18. That isn’t surprising to me, you think about Sunderland I can’t think of really any strong headers on that team. Compared to Chelsea who have Ivanovic, Drogba, probably others I just can’t think of, but yeah not surprised.

  19. What’s gone slightly unnoticed in Sunderland’s play has been the defending of Onuha. He shackled Bale and had a very good game aagainst Chelsea. I’d say the lads developing.

  20. @gorn

    I think portions of Tomkins site remain free.

    Glad you enjoyed the Sunderland-Chelsea breakdown by ZM — one of the most interesting sites around.

  21. @ewtt

    “What’s gone slightly unnoticed in Sunderland’s play has been the defending of Onuha. He shackled Bale and had a very good game aagainst Chelsea. I’d say the lads developing.”

    Good point and I wonder why he hasn’t received any recognition in the press or a call-up to the Three Lions. Surely he would rate a look-in over Micah Richards or playing Phil Jagielka out of posiiton?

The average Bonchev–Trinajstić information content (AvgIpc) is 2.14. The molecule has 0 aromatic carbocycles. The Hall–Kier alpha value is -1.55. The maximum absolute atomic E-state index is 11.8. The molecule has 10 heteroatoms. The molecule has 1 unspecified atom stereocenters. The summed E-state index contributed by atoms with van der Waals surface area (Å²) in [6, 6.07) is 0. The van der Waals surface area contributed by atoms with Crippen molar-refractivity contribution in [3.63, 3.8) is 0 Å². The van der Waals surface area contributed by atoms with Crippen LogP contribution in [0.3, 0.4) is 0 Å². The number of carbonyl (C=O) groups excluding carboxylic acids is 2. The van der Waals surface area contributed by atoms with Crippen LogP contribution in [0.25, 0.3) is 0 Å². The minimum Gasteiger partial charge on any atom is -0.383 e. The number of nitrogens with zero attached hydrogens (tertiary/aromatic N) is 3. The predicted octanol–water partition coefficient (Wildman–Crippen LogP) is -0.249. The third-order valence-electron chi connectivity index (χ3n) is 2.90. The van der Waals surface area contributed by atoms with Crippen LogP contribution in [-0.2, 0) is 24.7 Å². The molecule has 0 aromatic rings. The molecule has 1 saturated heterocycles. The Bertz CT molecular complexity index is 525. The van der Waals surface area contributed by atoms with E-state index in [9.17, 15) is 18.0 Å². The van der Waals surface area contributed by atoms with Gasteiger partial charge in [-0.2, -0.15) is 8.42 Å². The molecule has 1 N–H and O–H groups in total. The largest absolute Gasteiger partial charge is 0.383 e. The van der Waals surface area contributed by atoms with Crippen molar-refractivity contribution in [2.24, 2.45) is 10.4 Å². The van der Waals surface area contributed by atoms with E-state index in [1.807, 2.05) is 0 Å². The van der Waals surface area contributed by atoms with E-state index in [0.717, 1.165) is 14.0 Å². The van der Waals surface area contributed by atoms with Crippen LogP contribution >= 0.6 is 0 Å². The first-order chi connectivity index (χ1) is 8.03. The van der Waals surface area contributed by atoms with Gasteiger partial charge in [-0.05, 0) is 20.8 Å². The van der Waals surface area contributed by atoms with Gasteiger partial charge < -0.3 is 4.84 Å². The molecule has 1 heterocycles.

22. AG:

    Big match this weekend mate. Care to share any past Norf London derbies that made you go mental? Good or bad. The 4-4 match in 08 stands out for me as one of the best…couldn’t believe what I was watching.

  23. @EWTT

    The two recent ones that stand out for me — for very different reasons — were two draws where Arsenal lost two-goal leads. Clinching the title at WHL in 2004 was sweeter than turning over United at Old Trafford to win the league in 2002. A couple years ago, though, I almost put my foot through the television when Arsenal gave away three points in the final minutes of the 4-4 draw. Talk about a pucker job.

    My brother was living in Finsbury Park when the Gunners lost 3-1 to Spurs in the FA Cup semifinal back in the early 1990s. That one probably hurt the most even though I didn’t get to watch the highlights until a week later. lol